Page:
Last Thursday, SSMU Legislative Council voted not to endorse a ‘yes’ vote for the QPIRG existence referendum.
In addition to endorsing a ‘yes’ vote to QPIRG’s referendum question, the motion sought to send a special listserv encouraging students to vote in the elections.
The original vote, in which the motion passed, was reconsidered because of concerns of campaign violations, specifically related to VP Finance and Operations Shyam Patel’s involvement in the QPIRG ‘yes’ Committee and his ability to vote on the motion.
SSMU President Maggie Knight explained to The Daily that although members of Council had originally decided to allow Patel to vote, this was reconsidered in accordance with SSMU Chief Electoral Officer Hubie Yu’s interpretation of the election bylaws.
“Council had decided that there was no conflict of interest, but because the CEO’s way of enforcing things was to require that no campaign committee member can vote; once we became aware of that, we had to revise it,” said Knight.
“It is the CEO’s ultimate interpretation of how he or she wants to enforce [election bylaws]… and one of the principles in the bylaws is that you can’t use your position on any given body to forward your campaigning efforts if you’re part of ‘yes’ or a ‘no’ campaign, but that has been enforced in different ways in the past,” she added.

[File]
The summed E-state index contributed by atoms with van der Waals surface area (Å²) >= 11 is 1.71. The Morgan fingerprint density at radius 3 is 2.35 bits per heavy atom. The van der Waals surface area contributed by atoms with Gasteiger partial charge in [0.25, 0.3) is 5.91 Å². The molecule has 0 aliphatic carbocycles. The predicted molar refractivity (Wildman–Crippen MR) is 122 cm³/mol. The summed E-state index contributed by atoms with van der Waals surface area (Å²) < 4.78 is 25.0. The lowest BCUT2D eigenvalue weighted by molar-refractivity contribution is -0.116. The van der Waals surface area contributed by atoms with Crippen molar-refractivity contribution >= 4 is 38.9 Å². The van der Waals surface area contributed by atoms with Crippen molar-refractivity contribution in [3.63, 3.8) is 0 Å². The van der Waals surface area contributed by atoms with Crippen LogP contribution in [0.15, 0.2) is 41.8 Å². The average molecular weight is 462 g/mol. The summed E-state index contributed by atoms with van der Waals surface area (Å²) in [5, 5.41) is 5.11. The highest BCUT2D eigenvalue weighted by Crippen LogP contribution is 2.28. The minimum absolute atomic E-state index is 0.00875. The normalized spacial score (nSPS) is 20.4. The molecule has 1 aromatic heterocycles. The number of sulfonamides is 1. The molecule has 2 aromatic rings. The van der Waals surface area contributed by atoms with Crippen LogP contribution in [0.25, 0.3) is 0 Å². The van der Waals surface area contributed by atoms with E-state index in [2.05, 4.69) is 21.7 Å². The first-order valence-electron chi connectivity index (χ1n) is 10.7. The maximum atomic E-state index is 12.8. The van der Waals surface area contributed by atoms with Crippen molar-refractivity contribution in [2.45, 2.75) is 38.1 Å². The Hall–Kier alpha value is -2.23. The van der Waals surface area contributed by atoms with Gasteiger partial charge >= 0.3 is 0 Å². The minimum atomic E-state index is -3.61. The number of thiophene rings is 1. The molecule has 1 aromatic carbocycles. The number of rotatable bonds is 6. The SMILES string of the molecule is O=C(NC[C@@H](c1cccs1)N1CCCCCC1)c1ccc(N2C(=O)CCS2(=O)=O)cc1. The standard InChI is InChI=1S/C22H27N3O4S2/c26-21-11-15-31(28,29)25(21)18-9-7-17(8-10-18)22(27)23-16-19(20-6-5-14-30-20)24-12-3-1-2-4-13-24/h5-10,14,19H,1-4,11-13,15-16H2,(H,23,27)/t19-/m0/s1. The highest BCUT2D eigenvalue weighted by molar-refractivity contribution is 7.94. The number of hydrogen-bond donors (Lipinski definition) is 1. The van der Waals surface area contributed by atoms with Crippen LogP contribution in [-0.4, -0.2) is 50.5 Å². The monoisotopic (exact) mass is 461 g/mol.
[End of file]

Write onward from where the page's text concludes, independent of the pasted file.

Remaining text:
A second debate session and vote was held without the participation of Patel. The motion ultimately failed with 9 councillors voting in favour, 9 against and 1 abstention.
The debate in Council centred on whether it was appropriate for the SSMU to actively endorse a ‘yes’ vote in the referendum.
Law representative Ian Clarke expressed that “it is not in the SSMU’s role and place to speak out on a referendum”
“I find it disingenuous that SSMU offers to listen to students but then in an email say: ‘You know what we really want [is for] you to vote this way,’” said Clarke.
Education representative Kady Paterson also stated that “the EdUS [Education Undergraduate Society] told me to vote no… It is not that the EdUS doesn’t endorse the existence of QPIRG, but they don’t endorse the SSMU endorsing QPIRG,”
Clubs and Services representative Sahil Chaini explained that she supported the motion because of collaboration between SSMU and QPIRG.
“SSMU collaborates a lot with [QPIRG] with Culture Shock, Social Justice Days, and a lot of different clubs do collaborations with QPIRG; as well, they also support a lot of new SSMU clubs and services,” said Chaini.
Voting on QPIRG’s referendum question ends tomorrow night. The group is running its second referendum campaign this year after the results of its fall referendum question were declared invalid by the SSMU Judicial Board, who cited the question as unconstitutional on the grounds that it “deals with two issues, instead of one.”